Janis Friesler's 8th Grade at Frank Lloyd Wright Middle School
West Allis, WI
In 1997, language arts teacher Janis Friesler was given an opportunity that changed her teaching—and her students' learning—dramatically. Friesler's principal at the time, Conrad Farner, believed that if his school's technology labs were put in academic classrooms, the technology would be used on a daily basis. Friesler and two other teachers at Frank Lloyd Wright Middle School in West Allis, Wisconsin, volunteered to test his theory . In recent years, Friesler had developed an interest in educational technology, so having a computer lab as a classroom was a dream come true.
But Friesler's classroom transformation came with three major challenges. She had used technology in the classroom before, but in fairly superficial ways; her first challenge, then, was to integrate it more deeply into her curriculum to further support her instructional goals and state and national standards. Second, she suspected that her students would need to become more adept at cooperative learning in order to reap the full benefits of educational technology. Finally, she wanted to determine how the new technology in her classroom could support her efforts to improve her students' writing skills—a central goal of the district.
Before her classroom became a computer lab, Friesler had already begun participating in an extensive staff development program focused on project-based learning. However, when she and two colleagues had their classrooms transformed into high-tech learning centers, they decided to transform the curriculum accordingly. These three teachers agreed that their labs should be used to complete technology-infused, project-based units planned with their team colleagues in social studies, science, math, and language arts. The house structure of the school and the teachers' common preparation times facilitated the design and implementation of these multidisciplinary units. Therefore, in a remarkably short period of time, the teachers had their structure in place.
After brainstorming with her colleagues, Friesler decided to begin this curriculum transformation by expanding an old social studies and language arts project into a six-week multidisciplinary unit heavily supported by technology. The old project had given students a glimpse of the horrors of the Holocaust and allowed them to discover how some seemingly ordinary individuals had behaved heroically during this time. Small groups of students were given pictures of Holocaust survivors and rescuers with corresponding stories cut up into sections and put in five envelopes. Each day, they would read part of the story and write reflections in a journal. As a culminating activity, the groups browsed the Internet for information on the person's life and were asked to make the person famous through a presentation and a poster.
Friesler was pleased with the original project, but she wanted to expand it in order to deepen her students' understanding of the issues it raised, to connect these issues more directly to their own community and concerns, and to address more language arts and social studies standards in the process. She saw technology as a valuable tool in this expansion and also as a means of developing the research and presentation skills her students would need in their later studies and in the workforce. Friesler explains that before creating this expanded unit, "I had always done projects [that used technology], but they did not have the structure that they have now, and they weren't as in-depth. They were more superficial, and the organization wasn't as real-life oriented. Now I look for ways to give kids deep skills."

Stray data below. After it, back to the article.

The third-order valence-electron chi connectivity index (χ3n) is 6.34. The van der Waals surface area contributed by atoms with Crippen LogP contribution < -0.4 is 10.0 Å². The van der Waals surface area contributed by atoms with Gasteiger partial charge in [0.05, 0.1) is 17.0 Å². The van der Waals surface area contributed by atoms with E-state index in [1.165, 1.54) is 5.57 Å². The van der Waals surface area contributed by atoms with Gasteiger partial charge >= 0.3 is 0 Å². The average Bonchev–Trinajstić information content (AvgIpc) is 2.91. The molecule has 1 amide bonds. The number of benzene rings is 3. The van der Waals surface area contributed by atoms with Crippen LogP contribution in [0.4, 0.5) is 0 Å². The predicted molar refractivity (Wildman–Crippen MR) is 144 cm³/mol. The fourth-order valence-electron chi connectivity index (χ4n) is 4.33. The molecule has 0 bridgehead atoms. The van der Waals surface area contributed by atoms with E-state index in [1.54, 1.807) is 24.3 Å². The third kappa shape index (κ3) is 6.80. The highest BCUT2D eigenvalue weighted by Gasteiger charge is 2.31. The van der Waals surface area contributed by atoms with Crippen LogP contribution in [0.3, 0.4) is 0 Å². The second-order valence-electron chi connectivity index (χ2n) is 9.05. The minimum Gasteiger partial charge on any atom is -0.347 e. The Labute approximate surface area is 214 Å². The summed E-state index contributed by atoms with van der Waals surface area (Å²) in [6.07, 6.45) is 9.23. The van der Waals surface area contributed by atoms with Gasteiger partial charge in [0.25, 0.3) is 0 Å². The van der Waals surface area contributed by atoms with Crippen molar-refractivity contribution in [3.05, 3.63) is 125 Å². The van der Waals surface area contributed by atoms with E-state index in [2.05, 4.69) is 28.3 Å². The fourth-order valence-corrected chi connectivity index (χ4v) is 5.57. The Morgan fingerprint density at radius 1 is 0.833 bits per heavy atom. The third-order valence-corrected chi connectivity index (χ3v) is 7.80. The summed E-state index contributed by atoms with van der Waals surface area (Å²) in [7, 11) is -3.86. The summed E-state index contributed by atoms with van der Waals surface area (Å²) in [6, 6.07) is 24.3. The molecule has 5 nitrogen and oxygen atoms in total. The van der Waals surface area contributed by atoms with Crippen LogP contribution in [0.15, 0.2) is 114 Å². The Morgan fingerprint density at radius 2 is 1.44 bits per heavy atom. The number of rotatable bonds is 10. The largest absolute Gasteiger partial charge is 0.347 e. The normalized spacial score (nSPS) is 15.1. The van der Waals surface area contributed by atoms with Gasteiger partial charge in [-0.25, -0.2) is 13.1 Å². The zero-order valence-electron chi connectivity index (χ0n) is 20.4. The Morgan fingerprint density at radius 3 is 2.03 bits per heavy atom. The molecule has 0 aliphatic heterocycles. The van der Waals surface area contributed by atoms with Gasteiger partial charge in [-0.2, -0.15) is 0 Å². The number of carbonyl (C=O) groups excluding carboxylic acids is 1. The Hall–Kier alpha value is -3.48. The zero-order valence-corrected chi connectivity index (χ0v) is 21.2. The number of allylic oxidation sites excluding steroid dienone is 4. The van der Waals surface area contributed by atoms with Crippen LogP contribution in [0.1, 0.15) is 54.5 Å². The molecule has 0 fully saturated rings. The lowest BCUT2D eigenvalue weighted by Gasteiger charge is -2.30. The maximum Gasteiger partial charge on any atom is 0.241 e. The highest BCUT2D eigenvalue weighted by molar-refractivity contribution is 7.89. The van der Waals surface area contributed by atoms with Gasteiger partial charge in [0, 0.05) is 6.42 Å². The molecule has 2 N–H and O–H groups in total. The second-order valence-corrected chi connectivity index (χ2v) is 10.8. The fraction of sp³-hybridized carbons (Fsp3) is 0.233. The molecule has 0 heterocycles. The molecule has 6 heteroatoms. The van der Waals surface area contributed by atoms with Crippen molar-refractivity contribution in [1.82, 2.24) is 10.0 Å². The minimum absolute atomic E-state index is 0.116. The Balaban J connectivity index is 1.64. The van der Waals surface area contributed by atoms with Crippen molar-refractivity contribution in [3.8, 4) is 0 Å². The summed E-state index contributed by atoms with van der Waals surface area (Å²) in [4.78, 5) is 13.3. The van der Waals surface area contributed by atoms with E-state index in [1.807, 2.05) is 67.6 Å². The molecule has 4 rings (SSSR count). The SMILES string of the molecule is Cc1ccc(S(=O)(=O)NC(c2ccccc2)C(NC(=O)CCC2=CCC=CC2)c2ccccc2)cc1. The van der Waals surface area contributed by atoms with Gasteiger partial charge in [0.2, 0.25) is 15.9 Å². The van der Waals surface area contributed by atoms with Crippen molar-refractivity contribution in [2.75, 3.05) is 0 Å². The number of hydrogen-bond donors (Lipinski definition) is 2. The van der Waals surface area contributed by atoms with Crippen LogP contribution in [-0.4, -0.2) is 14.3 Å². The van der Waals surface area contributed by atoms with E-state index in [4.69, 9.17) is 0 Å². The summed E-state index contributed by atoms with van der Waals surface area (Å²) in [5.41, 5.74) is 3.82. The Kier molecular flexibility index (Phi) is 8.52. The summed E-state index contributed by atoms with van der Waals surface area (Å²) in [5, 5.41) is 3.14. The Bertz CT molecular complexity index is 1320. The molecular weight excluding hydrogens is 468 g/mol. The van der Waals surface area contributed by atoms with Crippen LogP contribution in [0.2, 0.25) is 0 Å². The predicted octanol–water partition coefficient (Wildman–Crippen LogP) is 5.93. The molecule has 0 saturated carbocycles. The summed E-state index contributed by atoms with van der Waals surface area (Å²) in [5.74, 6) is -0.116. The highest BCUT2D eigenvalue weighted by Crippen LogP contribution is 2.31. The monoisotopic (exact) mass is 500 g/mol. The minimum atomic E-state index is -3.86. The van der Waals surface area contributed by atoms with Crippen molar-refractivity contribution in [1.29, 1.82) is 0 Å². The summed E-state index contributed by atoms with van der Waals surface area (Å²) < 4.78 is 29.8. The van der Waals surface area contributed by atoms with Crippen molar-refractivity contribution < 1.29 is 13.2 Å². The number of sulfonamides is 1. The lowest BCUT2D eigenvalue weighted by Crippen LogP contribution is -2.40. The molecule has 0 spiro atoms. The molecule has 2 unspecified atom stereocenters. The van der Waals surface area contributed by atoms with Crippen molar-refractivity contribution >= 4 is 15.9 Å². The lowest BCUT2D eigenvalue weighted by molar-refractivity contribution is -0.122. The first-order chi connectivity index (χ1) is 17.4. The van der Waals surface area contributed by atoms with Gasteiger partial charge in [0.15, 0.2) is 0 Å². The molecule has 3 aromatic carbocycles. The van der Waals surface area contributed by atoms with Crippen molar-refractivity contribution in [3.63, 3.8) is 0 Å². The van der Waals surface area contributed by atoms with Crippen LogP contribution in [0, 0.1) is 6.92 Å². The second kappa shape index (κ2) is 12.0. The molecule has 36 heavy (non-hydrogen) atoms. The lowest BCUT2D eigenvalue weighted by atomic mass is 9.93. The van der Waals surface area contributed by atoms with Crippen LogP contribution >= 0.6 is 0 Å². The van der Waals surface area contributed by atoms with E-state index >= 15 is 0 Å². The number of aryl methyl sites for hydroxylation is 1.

In the new version of the unit, An Investigation of Heroism through the Holocaust and Underground Railroad, Friesler provided her students with the time and the resources to consider carefully the questions "How do the events of history turn ordinary people into heroes?" and "In what ways is our community today being shaped by unsung heroes?" After reading the play The Diary of Anne Frank and the biography Harriet Tubman: Guide to Freedom, Friesler's students used computer technology to support their investigation of the unsung heroes of the Underground Railroad, the Holocaust, and the current age.
Although Friesler's students were expected to perform a number of traditional social studies and language arts tasks during this unit—reading and responding to primary and secondary source materials, writing clearly and effectively to share information, collecting data and using statistics to define an issue, speaking clearly and effectively—they also became Internet researchers, e-mail collaborators, sound editors, and PowerPoint presenters. Each time she asked them to use a particular technology tool, however, Friesler provided a careful introduction and plenty of ongoing support.
For example, to aid the students in their online research, Friesler showed them a short film entitled "Internet Searching Skills" and had them work through an online tutorial on Internet searching strategies. She also adapted activities from Purdue University's Online Writing Lab http://owl.english.purdue.edu/handouts/research/r_paraphr.html to help students learn the difference between paraphrasing and plagiarism. Finally, she developed a guide laying out specific research tasks for the unit and a page on the school Web site with helpful links.
While Friesler's own clear expectations and ongoing support for technology use were critical to the success of the new unit, she knew that her students should not rely solely on her. They could learn a great deal about the issues raised in the unit—and the technology skills required by the unit—from and with each other. Friesler also knew that effective cooperative learning was not simply a matter of putting students into groups. "I don't believe in just sitting groups of students in front of a computer and letting them take turns on a task. That leads to lots of off-task behavior," Friesler explains. "Students need to learn how to divide up a project and work cooperatively."
To build their students' cooperation skills, Friesler and her teaching team began taking them on an overnight trip to an outdoor learning center each fall. There, the students participated in team-building activities and began to develop relationships with peers and teachers based on trust and cooperation. They learned strategies for enhancing communication, improving decision making and problem solving, and leading and collaborating effectively. These strategies were later applied to group work and conflict resolution within their cooperative groups in the classroom.